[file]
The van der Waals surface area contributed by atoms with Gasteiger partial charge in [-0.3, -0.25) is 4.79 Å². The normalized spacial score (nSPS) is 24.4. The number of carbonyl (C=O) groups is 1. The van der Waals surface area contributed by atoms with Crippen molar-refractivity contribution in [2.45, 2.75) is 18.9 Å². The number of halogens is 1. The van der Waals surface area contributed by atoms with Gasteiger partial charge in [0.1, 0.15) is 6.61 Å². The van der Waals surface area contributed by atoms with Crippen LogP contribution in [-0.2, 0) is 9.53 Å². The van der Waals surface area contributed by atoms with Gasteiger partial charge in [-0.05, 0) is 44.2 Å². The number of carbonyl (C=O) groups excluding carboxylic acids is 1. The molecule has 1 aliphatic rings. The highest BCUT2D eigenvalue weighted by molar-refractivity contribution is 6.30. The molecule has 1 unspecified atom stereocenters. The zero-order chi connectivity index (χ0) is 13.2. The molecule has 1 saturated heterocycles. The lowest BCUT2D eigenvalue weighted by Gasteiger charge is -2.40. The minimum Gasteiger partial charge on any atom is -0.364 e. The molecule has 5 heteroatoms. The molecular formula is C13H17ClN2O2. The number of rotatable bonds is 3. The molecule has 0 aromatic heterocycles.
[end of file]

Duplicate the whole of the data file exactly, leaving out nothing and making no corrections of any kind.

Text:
The van der Waals surface area contributed by atoms with Gasteiger partial charge in [-0.3, -0.25) is 4.79 Å². The normalized spacial score (nSPS) is 24.4. The number of carbonyl (C=O) groups is 1. The van der Waals surface area contributed by atoms with Crippen molar-refractivity contribution in [2.45, 2.75) is 18.9 Å². The number of halogens is 1. The van der Waals surface area contributed by atoms with Gasteiger partial charge in [0.1, 0.15) is 6.61 Å². The van der Waals surface area contributed by atoms with Crippen LogP contribution in [-0.2, 0) is 9.53 Å². The van der Waals surface area contributed by atoms with Gasteiger partial charge in [-0.05, 0) is 44.2 Å². The number of carbonyl (C=O) groups excluding carboxylic acids is 1. The molecule has 1 aliphatic rings. The highest BCUT2D eigenvalue weighted by molar-refractivity contribution is 6.30. The molecule has 1 unspecified atom stereocenters. The zero-order chi connectivity index (χ0) is 13.2. The molecule has 1 saturated heterocycles. The lowest BCUT2D eigenvalue weighted by Gasteiger charge is -2.40. The minimum Gasteiger partial charge on any atom is -0.364 e. The molecule has 5 heteroatoms. The molecular formula is C13H17ClN2O2. The number of rotatable bonds is 3. The molecule has 0 aromatic heterocycles.